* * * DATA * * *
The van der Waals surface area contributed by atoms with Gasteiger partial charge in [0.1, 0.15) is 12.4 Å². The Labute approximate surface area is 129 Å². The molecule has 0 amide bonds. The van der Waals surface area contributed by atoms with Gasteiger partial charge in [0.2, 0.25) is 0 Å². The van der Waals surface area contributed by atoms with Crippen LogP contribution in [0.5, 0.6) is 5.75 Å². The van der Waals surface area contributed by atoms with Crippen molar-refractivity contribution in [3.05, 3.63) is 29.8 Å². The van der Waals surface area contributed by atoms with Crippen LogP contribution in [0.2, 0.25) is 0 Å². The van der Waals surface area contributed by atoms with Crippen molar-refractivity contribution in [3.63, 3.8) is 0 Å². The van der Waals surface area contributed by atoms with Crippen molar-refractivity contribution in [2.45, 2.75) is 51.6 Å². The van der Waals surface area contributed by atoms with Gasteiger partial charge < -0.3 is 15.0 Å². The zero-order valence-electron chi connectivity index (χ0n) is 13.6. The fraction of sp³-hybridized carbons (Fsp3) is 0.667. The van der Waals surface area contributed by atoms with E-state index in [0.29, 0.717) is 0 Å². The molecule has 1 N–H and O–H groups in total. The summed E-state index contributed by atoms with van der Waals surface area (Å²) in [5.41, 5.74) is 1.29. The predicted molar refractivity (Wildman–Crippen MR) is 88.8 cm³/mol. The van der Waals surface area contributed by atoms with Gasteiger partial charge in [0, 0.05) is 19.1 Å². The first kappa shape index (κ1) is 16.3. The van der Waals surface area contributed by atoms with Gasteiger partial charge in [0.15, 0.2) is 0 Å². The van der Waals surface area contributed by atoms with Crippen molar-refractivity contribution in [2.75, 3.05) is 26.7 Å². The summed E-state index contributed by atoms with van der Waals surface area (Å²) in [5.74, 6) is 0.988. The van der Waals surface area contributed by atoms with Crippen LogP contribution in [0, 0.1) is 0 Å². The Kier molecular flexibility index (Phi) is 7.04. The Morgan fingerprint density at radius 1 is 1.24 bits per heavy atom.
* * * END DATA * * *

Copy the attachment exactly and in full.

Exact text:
The van der Waals surface area contributed by atoms with Gasteiger partial charge in [0.1, 0.15) is 12.4 Å². The Labute approximate surface area is 129 Å². The molecule has 0 amide bonds. The van der Waals surface area contributed by atoms with Gasteiger partial charge in [0.2, 0.25) is 0 Å². The van der Waals surface area contributed by atoms with Crippen LogP contribution in [0.5, 0.6) is 5.75 Å². The van der Waals surface area contributed by atoms with Crippen molar-refractivity contribution in [3.05, 3.63) is 29.8 Å². The van der Waals surface area contributed by atoms with Crippen LogP contribution in [0.2, 0.25) is 0 Å². The van der Waals surface area contributed by atoms with Crippen molar-refractivity contribution in [3.63, 3.8) is 0 Å². The van der Waals surface area contributed by atoms with Crippen molar-refractivity contribution in [2.45, 2.75) is 51.6 Å². The van der Waals surface area contributed by atoms with Gasteiger partial charge < -0.3 is 15.0 Å². The zero-order valence-electron chi connectivity index (χ0n) is 13.6. The fraction of sp³-hybridized carbons (Fsp3) is 0.667. The van der Waals surface area contributed by atoms with E-state index in [0.29, 0.717) is 0 Å². The molecule has 1 N–H and O–H groups in total. The summed E-state index contributed by atoms with van der Waals surface area (Å²) in [5.41, 5.74) is 1.29. The predicted molar refractivity (Wildman–Crippen MR) is 88.8 cm³/mol. The van der Waals surface area contributed by atoms with Gasteiger partial charge in [0, 0.05) is 19.1 Å². The first kappa shape index (κ1) is 16.3. The van der Waals surface area contributed by atoms with Gasteiger partial charge in [0.15, 0.2) is 0 Å². The van der Waals surface area contributed by atoms with Crippen molar-refractivity contribution in [2.75, 3.05) is 26.7 Å². The summed E-state index contributed by atoms with van der Waals surface area (Å²) in [5.74, 6) is 0.988. The van der Waals surface area contributed by atoms with Crippen LogP contribution in [0, 0.1) is 0 Å². The Kier molecular flexibility index (Phi) is 7.04. The Morgan fingerprint density at radius 1 is 1.24 bits per heavy atom.